Yet fundamentally a company pension scheme always retains an intrinsic and very public link with its sponsoring employer in the minds of members, employees, and customers. Should the scheme investment strategy be found wanting, then the possibility of reputational damage for the employer is far more likely than for the other groupings named.
And it might not just be reputational. The possibility of legal action by (or on behalf of) pension scheme members seeking investment compliance with ESG best practice is only likely to increase over the next few years. Even if such actions are directed at bodies other than the employer (for instance the Trustees), the negative publicity is likely to mainly land on the sponsoring organisation.
Finally – and certainly not least – there is growing evidence to suggest that certain demographics of workers are now wanting and expecting their pension investments to be managed in an ethical and responsible way. Employers that don’t meet those expectations might well find their recruitment & retention costs increasing, with their productivity heading in the other direction.
Any or all of the above scenarios are ones that most good employers would be very keen to avoid, so it’s sensible for them to embrace ESG early, and encourage pension scheme service providers to do so too.
ESG – The positives
Of course there is much more to ESG investments than just avoiding potential corporate banana skins. The positives of improved reputation and relationships are significant, and the good news is that investing in a responsible way does not necessarily mean lower returns on investments either.
Ashley Hamilton Claxton, Head of Responsible Investment at Royal London Asset Management said;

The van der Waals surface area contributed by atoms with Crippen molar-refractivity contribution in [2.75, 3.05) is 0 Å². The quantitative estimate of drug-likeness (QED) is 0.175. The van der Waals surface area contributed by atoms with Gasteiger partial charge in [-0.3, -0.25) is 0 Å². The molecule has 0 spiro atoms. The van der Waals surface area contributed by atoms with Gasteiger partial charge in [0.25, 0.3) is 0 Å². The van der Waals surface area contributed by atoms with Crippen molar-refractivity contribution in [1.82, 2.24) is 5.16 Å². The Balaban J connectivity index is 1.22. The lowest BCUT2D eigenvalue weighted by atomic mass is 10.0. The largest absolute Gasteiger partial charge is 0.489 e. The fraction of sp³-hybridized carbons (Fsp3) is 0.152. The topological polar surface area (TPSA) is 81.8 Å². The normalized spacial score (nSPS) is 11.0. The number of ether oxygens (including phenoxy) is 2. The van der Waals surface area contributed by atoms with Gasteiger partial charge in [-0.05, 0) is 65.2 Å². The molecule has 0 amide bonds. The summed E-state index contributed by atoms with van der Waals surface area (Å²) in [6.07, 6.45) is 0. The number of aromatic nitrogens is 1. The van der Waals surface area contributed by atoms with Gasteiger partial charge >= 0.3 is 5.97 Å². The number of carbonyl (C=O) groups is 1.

“There’s quite a lot of academic evidence that has been accumulated over the last 20 years, and it very clearly states that in the vast majority of cases considering ESG factors will either have a neutral or positive impact on returns.”*
Of course the wider global benefits of doing so are significant too. This is why occupational pension schemes are now required to embrace environmental and social factors when making scheme investments. Commenting on these changes (which came into force on the 1st October), Guy Opperman, The Minister for Pensions and Financial Inclusion, said;
“I believe that the changes will have a bigger effect on tackling climate change than almost any other decision by government. My colleagues in parliament tell me that pensions are not sexy, but this time it could be pension power that is the force for good to address our twenty-first century problems.”**
So ESG is a win-win for pension schemes, employees and employers. Oh, and society and the planet too. What’s not to like?
Steve Herbert, Head of Benefits Strategy at Howden Employee Benefits regularly writes for Employer News.
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*Corporate Adviser website: ESG in DC Pensions
** City AM: 01/10/19